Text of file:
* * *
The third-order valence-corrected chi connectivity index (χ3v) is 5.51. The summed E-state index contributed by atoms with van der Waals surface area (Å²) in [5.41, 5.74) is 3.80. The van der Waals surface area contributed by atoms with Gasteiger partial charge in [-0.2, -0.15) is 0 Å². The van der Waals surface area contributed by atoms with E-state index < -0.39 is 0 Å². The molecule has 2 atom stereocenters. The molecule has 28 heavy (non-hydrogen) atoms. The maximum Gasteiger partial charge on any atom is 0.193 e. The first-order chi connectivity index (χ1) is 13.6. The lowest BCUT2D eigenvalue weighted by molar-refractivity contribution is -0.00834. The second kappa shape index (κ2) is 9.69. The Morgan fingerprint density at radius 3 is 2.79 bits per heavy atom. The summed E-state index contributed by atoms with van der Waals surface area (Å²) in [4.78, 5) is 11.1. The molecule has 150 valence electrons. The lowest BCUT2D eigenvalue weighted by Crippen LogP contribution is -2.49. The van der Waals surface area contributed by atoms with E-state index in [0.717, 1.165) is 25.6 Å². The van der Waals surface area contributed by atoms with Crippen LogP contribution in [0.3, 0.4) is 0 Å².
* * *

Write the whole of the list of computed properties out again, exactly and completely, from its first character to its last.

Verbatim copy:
The third-order valence-corrected chi connectivity index (χ3v) is 5.51. The summed E-state index contributed by atoms with van der Waals surface area (Å²) in [5.41, 5.74) is 3.80. The van der Waals surface area contributed by atoms with Gasteiger partial charge in [-0.2, -0.15) is 0 Å². The van der Waals surface area contributed by atoms with E-state index < -0.39 is 0 Å². The molecule has 2 atom stereocenters. The molecule has 28 heavy (non-hydrogen) atoms. The maximum Gasteiger partial charge on any atom is 0.193 e. The first-order chi connectivity index (χ1) is 13.6. The lowest BCUT2D eigenvalue weighted by molar-refractivity contribution is -0.00834. The second kappa shape index (κ2) is 9.69. The Morgan fingerprint density at radius 3 is 2.79 bits per heavy atom. The summed E-state index contributed by atoms with van der Waals surface area (Å²) in [4.78, 5) is 11.1. The molecule has 150 valence electrons. The lowest BCUT2D eigenvalue weighted by Crippen LogP contribution is -2.49. The van der Waals surface area contributed by atoms with E-state index in [0.717, 1.165) is 25.6 Å². The van der Waals surface area contributed by atoms with Crippen LogP contribution in [0.3, 0.4) is 0 Å².